I’m sorry, Cubase/Nuendo 10 is not officially supported anymore. It’s 4 generations (around 5 years) old product.
So I wouldn’t be durprised if there are no tools to resolve the crash file anymore.
In these cases, very often we recommend to try to start Nuendo with the Disabled preferences from the Nuendo Safe Start Dialog. Or even to rename/remove all Nuendo preferences folders to get the factory settings.
Maybe it seems reasonable or rational to others but for me, it’s a bit frustrating that previous products get discontinued support wise. I’ve been on NU since ver. 1 and it just gets pretty cost prohibitive for some, like myself to keep on updating. +Computer wise etc.
I’m admittedly not a super user of all the functions doing music prod but at this point it seems reasonable to just stick with Nuendo. (Vs cubase etc)
I’m just conflicted about if I should upgrade at this point considering I’m on a 5.1 Mac and OS High Sierra with no inclination to change anytime soon.
Again, appreciate the thoughts though.
Unfortunately, there is a point at which it is no longer realistic to support old versions. Nuendo 10 is now three paid updates out of date. Once a new paid update is released, Steinberg’s normal practice is to release one further version of the previous major version to backport some fixes, then there will be no further releases. Once no further releases are planned then there is not a lot that support can do.
In your case, you have reached the end of the line without new hardware because of Apple’s policy of deprecating older hardware fairly quickly. Many 5.1 Macs cannot be upgraded past High Sierra without a GPU change - and the value of that expensive GPU upgrade is questionable considering that Apple’s future will be Apple Silicon and there will not be any future Intel Macs. Nuendo 10 was the last version of Nuendo that supported High Sierra.
Sadly, you are on your own - you are using obsolete hardware, running an obsolete and unsupported version of Nuendo on an obsolete and unsupported operating system. Generally speaking, hardware is deprecated less quickly in the Windows world. That said, Microsoft set reasonably challenging minimum hardware requirements for Windows 11, meaning there are an awful lot of Windows systems still in use that do not meet the hardware requirements for Windows 11. Unless unofficial tricks are used to install Windows 11 (which is, of course, not supported by Microsoft) then these systems are unsupported as of the Windows 10 end-of-life date in October 2025.
You are spot on. The discontinued support is frustrating. Contrary to what Martin said, the products in question (Cubase / Nuendo 10.x) are not about five years old, but merely 3 1/2 years - in case of Cubase 10.5 just 2 1/2 years.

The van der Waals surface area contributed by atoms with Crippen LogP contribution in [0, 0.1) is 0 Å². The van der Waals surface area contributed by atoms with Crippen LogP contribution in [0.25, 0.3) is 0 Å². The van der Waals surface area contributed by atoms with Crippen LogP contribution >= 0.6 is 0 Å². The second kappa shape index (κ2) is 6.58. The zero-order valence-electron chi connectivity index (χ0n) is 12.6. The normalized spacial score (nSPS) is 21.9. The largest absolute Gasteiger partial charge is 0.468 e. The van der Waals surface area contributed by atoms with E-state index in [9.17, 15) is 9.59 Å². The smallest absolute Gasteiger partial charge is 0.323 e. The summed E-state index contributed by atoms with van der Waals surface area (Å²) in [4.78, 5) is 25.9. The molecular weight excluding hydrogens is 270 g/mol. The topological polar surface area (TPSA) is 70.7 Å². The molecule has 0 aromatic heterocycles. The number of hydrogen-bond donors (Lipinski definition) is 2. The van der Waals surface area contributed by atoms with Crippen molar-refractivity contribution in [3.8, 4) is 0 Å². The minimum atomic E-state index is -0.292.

Steinberg’s support is very slow and often times the anwers from there differ vastly from what the Steinberg employees on this forum have to say to a given problem.
Dropping support for a product so soon has more to do with inner affairs inside the Steinberg company, so I believe.
Of course your hardware is not obsolete, neither is your Nuendo version or your OS. You are a victim of a questionable company decision.
Apple dropped support for High Sierra on 1 December 2020, nearly three years ago. That version of macOS was first released in 2017. Nuendo 10 was released in September 2019 and is now three major versions out of date, as Nuendo 13 was released yesterday.
The shorter support lifetimes that are typical these days merely reflect the reality that once a new paid update ships, there will be no more than a few backported fixes from the next version and security updates to the end-of-life date. Meanwhile, support personnel’s knowledge is perishable; they will be much less familiar with older versions as they get close to their end-of-life date than they will with the latest versions that make up the majority of their workload.
The reality is that the OP is using an unsupported version and no amount of discussing product lifecycles is going to change that.
I was referring to the last update of Nuendo 10, which was Nuendo 10.3.10 in April 2020. But let’s not be nitpicking here.
The shorter support lifetimes that are typical these days merely reflect the tendency of understaffed support departments as well as the tendency to push a customer into a paid update to get support. If a company releases software that’s not quite ready for the release, it’s clear that the support guys are having a hard time keeping up. Telling the customer that support for a 3 year old product is not available anymore is not the solution to fix that.
Thanks for mentioning that regarding supports response times.
My personal issues with not being able to keep up with the ongoing update costs aside, I have to wonder if those kind of response times apply to someone who has the most current version of the product? I’d hope not.
I might consider an update to NU13 when the dust settles a bit more on the impressions.
Still, it’s my view that one should be able to live with a current-ish (like 10) version that is not the most recent, for whatever reason, without feeling they’re without any support options. I mean The cost outlays from version 1 to version 10 has not been insignificant… but I digress there.